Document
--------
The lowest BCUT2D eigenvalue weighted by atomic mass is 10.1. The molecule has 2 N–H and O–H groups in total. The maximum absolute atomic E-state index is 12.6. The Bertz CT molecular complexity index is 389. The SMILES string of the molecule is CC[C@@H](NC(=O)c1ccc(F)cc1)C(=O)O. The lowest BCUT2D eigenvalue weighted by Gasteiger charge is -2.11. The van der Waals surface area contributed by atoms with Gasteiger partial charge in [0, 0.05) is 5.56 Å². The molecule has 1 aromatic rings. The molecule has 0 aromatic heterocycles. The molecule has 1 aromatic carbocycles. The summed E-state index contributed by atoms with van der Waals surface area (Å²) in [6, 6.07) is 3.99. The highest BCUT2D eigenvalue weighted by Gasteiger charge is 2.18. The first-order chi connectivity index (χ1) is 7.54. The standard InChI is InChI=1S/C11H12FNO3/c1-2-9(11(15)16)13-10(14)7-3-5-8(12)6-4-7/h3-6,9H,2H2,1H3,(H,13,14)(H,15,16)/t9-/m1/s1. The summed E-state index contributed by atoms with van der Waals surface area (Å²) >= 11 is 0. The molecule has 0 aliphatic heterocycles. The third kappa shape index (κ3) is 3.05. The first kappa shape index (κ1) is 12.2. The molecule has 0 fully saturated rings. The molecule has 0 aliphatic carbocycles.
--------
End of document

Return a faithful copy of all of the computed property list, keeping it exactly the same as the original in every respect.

The lowest BCUT2D eigenvalue weighted by atomic mass is 10.1. The molecule has 2 N–H and O–H groups in total. The maximum absolute atomic E-state index is 12.6. The Bertz CT molecular complexity index is 389. The SMILES string of the molecule is CC[C@@H](NC(=O)c1ccc(F)cc1)C(=O)O. The lowest BCUT2D eigenvalue weighted by Gasteiger charge is -2.11. The van der Waals surface area contributed by atoms with Gasteiger partial charge in [0, 0.05) is 5.56 Å². The molecule has 1 aromatic rings. The molecule has 0 aromatic heterocycles. The molecule has 1 aromatic carbocycles. The summed E-state index contributed by atoms with van der Waals surface area (Å²) in [6, 6.07) is 3.99. The highest BCUT2D eigenvalue weighted by Gasteiger charge is 2.18. The first-order chi connectivity index (χ1) is 7.54. The standard InChI is InChI=1S/C11H12FNO3/c1-2-9(11(15)16)13-10(14)7-3-5-8(12)6-4-7/h3-6,9H,2H2,1H3,(H,13,14)(H,15,16)/t9-/m1/s1. The summed E-state index contributed by atoms with van der Waals surface area (Å²) >= 11 is 0. The molecule has 0 aliphatic heterocycles. The third kappa shape index (κ3) is 3.05. The first kappa shape index (κ1) is 12.2. The molecule has 0 fully saturated rings. The molecule has 0 aliphatic carbocycles.